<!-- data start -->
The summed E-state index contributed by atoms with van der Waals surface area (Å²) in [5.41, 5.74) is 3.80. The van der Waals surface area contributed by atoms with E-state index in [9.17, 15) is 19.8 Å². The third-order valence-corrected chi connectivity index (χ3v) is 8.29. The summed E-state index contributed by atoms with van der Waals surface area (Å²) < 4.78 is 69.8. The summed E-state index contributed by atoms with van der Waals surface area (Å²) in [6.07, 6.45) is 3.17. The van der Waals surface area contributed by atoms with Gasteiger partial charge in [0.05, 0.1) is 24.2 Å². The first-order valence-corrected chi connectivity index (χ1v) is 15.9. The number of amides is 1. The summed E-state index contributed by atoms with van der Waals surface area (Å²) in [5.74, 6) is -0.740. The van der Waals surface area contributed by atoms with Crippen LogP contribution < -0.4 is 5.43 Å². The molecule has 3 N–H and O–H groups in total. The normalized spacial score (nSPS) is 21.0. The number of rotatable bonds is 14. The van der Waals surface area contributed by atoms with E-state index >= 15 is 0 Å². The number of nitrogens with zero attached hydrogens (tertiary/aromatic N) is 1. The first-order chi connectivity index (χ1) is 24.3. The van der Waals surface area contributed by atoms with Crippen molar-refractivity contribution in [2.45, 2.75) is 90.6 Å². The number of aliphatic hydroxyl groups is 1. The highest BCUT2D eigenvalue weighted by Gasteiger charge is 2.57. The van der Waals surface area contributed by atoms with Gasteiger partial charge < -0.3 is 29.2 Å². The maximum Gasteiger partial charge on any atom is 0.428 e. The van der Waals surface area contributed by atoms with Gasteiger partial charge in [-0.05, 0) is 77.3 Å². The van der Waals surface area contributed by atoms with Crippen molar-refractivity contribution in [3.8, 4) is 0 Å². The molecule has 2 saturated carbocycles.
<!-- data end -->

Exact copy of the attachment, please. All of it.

The summed E-state index contributed by atoms with van der Waals surface area (Å²) in [5.41, 5.74) is 3.80. The van der Waals surface area contributed by atoms with E-state index in [9.17, 15) is 19.8 Å². The third-order valence-corrected chi connectivity index (χ3v) is 8.29. The summed E-state index contributed by atoms with van der Waals surface area (Å²) < 4.78 is 69.8. The summed E-state index contributed by atoms with van der Waals surface area (Å²) in [6.07, 6.45) is 3.17. The van der Waals surface area contributed by atoms with Gasteiger partial charge in [0.05, 0.1) is 24.2 Å². The first-order valence-corrected chi connectivity index (χ1v) is 15.9. The number of amides is 1. The summed E-state index contributed by atoms with van der Waals surface area (Å²) in [5.74, 6) is -0.740. The van der Waals surface area contributed by atoms with Crippen LogP contribution < -0.4 is 5.43 Å². The molecule has 3 N–H and O–H groups in total. The normalized spacial score (nSPS) is 21.0. The number of rotatable bonds is 14. The van der Waals surface area contributed by atoms with E-state index >= 15 is 0 Å². The number of nitrogens with zero attached hydrogens (tertiary/aromatic N) is 1. The first-order chi connectivity index (χ1) is 24.3. The van der Waals surface area contributed by atoms with Crippen molar-refractivity contribution in [2.45, 2.75) is 90.6 Å². The number of aliphatic hydroxyl groups is 1. The highest BCUT2D eigenvalue weighted by Gasteiger charge is 2.57. The van der Waals surface area contributed by atoms with Gasteiger partial charge < -0.3 is 29.2 Å². The maximum Gasteiger partial charge on any atom is 0.428 e. The van der Waals surface area contributed by atoms with Gasteiger partial charge in [-0.05, 0) is 77.3 Å². The van der Waals surface area contributed by atoms with Crippen molar-refractivity contribution in [3.8, 4) is 0 Å². The molecule has 2 saturated carbocycles.